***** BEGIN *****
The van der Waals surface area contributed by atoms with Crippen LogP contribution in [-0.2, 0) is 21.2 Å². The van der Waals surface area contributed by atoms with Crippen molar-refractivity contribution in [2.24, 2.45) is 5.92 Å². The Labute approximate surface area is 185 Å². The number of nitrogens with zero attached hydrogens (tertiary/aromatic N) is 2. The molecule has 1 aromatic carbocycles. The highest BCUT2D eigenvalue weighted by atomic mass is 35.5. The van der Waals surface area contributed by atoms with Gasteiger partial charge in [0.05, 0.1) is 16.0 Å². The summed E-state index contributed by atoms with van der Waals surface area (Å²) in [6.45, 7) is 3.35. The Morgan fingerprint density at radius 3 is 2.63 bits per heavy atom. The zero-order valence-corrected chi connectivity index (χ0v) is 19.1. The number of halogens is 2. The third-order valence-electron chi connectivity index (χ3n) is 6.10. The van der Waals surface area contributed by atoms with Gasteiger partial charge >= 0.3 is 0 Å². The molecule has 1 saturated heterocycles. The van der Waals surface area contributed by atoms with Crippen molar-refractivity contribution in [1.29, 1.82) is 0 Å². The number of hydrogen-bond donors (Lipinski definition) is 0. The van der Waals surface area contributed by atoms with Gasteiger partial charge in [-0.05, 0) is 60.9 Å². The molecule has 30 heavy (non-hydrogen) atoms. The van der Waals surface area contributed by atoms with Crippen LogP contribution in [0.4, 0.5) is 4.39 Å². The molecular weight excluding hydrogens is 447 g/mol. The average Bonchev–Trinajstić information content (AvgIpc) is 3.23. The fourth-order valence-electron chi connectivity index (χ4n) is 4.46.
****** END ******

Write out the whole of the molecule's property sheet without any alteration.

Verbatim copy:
The van der Waals surface area contributed by atoms with Crippen LogP contribution in [-0.2, 0) is 21.2 Å². The van der Waals surface area contributed by atoms with Crippen molar-refractivity contribution in [2.24, 2.45) is 5.92 Å². The Labute approximate surface area is 185 Å². The number of nitrogens with zero attached hydrogens (tertiary/aromatic N) is 2. The molecule has 1 aromatic carbocycles. The highest BCUT2D eigenvalue weighted by atomic mass is 35.5. The van der Waals surface area contributed by atoms with Gasteiger partial charge in [0.05, 0.1) is 16.0 Å². The summed E-state index contributed by atoms with van der Waals surface area (Å²) in [6.45, 7) is 3.35. The Morgan fingerprint density at radius 3 is 2.63 bits per heavy atom. The zero-order valence-corrected chi connectivity index (χ0v) is 19.1. The number of halogens is 2. The third-order valence-electron chi connectivity index (χ3n) is 6.10. The van der Waals surface area contributed by atoms with Gasteiger partial charge >= 0.3 is 0 Å². The molecule has 1 saturated heterocycles. The van der Waals surface area contributed by atoms with Crippen molar-refractivity contribution in [1.29, 1.82) is 0 Å². The number of hydrogen-bond donors (Lipinski definition) is 0. The van der Waals surface area contributed by atoms with Gasteiger partial charge in [-0.05, 0) is 60.9 Å². The molecule has 30 heavy (non-hydrogen) atoms. The van der Waals surface area contributed by atoms with Crippen LogP contribution in [0.4, 0.5) is 4.39 Å². The molecular weight excluding hydrogens is 447 g/mol. The average Bonchev–Trinajstić information content (AvgIpc) is 3.23. The fourth-order valence-electron chi connectivity index (χ4n) is 4.46.